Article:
Engine Erratic drop in idle when stopped

Mrg2783

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Apr 1, 2018
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Hey Guys,

I'm stumped. I have code 11 and a 90 on the balance test. No stored codes. 11 across the board. It will do this for a minute or two then die.

I went through the Surging Idle Checklist and still cannot fix it I'm wondering if I have a valve sticking?

Replaced the upper intake gasket for the heck of it.

Checked all hoses and valve covers and to the best of my ability there are no vacuum leaks.

Oil looks nice and clean.

Replaced the IAC for a second time. (Hoping third time is a charm?)

Replaced the TPS for a second time.

Unplugged the EGR and plugged the vacuum line. Didnt help.

When I unplugged the IAC nothing happened?

I still need to unplug the Pro-M 80 MAF in my fender well which is brand new. So unless it just went bad after 500 miles pretty sure it's not the issue.

The car was recently dynoed and ran/runs great. Fires right up. Even after it dies from the idle issue.

This literally came out of nowhere one day when I was driving and pulled up to a light.

So I'm at a loss with no codes at this point, no leaks that I can find, good sensors.

I'm hoping your collective knowledge can point me in the right direction.

Any ideas are appreciated.

At this point I'm stumped. I cant figure it out. I have put in hours and hours and hours on this

View: https://youtu.be/9aI5FnnKJJ8
 
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General karthief

wonder how much it would cost to ship you a pair
Mod Dude
Aug 25, 2016
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Have you cleaned the maf sensor with the appropriate cleaner? If you are using a K&N filter and recently oiled it sometimes the oil gets on the sensor a messes it up.
What other mods do you have
 
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Mrg2783

Member
Apr 1, 2018
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Newport Beach
Have you cleaned the maf sensor with the appropriate cleaner? If you are using a K&N filter and recently oiled it sometimes the oil gets on the sensor a messes it up.
What other mods do you have
Thank you for the suggestion. Much appreciated.

I believe I may have fixed it. I put on an old IAC I had and the car seemed much more responsive right away. But it still was doing the idle drop.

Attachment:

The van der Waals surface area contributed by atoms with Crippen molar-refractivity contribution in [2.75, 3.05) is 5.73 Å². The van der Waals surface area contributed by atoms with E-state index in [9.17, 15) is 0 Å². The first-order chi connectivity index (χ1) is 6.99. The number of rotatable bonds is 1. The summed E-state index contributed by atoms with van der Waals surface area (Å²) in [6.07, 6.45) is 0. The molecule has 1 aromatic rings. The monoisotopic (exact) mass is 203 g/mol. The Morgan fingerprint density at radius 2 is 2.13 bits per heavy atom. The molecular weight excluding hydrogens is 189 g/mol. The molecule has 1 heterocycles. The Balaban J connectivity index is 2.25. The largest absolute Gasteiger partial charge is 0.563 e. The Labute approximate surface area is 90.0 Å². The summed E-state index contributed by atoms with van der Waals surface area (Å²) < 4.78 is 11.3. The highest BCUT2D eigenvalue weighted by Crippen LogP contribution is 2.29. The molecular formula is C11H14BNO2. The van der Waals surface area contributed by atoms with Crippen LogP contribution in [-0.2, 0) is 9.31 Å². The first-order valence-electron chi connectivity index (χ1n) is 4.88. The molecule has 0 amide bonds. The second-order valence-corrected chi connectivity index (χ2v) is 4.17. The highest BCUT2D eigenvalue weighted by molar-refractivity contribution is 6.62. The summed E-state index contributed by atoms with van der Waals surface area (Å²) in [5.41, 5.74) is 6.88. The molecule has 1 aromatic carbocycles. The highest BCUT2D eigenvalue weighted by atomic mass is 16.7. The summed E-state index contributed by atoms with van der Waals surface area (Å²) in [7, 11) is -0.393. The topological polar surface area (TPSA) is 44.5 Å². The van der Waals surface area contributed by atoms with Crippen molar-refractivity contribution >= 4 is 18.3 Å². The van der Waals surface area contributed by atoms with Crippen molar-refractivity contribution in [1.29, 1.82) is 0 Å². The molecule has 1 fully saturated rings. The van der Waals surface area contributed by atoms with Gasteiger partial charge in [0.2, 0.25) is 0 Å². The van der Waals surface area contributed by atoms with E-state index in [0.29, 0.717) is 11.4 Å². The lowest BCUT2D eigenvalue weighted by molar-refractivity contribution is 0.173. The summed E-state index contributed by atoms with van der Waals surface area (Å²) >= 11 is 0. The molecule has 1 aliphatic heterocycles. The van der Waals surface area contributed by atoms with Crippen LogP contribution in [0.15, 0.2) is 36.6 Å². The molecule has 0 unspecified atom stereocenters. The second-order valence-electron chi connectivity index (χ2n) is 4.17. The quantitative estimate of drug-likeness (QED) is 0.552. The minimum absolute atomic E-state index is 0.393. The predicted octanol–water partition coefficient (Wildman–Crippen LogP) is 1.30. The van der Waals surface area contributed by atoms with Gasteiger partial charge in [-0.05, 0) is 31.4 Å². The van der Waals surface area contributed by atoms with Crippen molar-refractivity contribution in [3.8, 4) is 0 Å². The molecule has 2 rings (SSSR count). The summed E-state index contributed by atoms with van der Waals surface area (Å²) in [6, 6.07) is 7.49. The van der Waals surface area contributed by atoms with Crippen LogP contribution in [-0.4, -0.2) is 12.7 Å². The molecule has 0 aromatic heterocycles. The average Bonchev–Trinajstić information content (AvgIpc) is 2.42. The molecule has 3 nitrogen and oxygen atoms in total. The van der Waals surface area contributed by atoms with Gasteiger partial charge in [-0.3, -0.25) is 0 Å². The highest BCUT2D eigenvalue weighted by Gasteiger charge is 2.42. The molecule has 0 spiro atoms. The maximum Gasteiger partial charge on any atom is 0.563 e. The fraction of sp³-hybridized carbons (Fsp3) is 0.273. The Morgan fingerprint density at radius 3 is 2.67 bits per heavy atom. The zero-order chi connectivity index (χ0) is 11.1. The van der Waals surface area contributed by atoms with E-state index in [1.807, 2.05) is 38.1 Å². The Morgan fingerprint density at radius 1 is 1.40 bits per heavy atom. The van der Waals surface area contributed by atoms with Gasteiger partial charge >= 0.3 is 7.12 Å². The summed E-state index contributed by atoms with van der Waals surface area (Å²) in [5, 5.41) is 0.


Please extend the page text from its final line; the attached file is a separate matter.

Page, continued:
Then I remember my dyno guy said my 284HR Blower cam was ideal at 1200 rpm idle.

My idle, for some reason, was at 950. I'm guessing the throttle body screw backed out. Sounds odd I guess. Who knows.

I made slight adjustments and got it back to 1200 and wahala. The idle drop is gone. She is running like a beast.

I'm not an expert obviously so if you or anyone has an explanation as to why to low of an rpm with my blower cam would cause severe idle drop issues. I would love to learn about it.

Thanks.
 

jrichker

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With the idle speed set by tinkering with the idle stop screw to raise the idle speed above 650 RPM, the IAC/IAB computer control is inoperative. The IAC/IAB can only add air to increase the idle speed. It CANNOT decrease the airflow added by fiddling with the idle stop screw.


IAC troubleshooting

IAC doesn't work: look for +12 volts at the IAC red wire. Then check for continuity between the white/lt blue wire and pin 21 on the computer. The IAC connector contacts will sometimes corrode and make the IAC not work. The red wire on the IAC is always hot with the engine in run mode. The computer provides a ground for the current for the IAC. It switches the ground on and off, making a square wave with a varying duty cycle. A normal square wave would be on for 50% of the time and off for 50% of the time. When the idle speed is low, the duty cycle increases more than 50% to open the IAC more. When the engine speed is high, it decreases the duty cycle to less than 50% to close the IAC. An old-fashioned dwell meter can be used to check the change: I haven’t tried it personally, but it should work. In theory, it should read ½ scale of whatever range you set it on with a 50% duty cycle. An Oscilloscope is even better if you can find someone who has one and will help.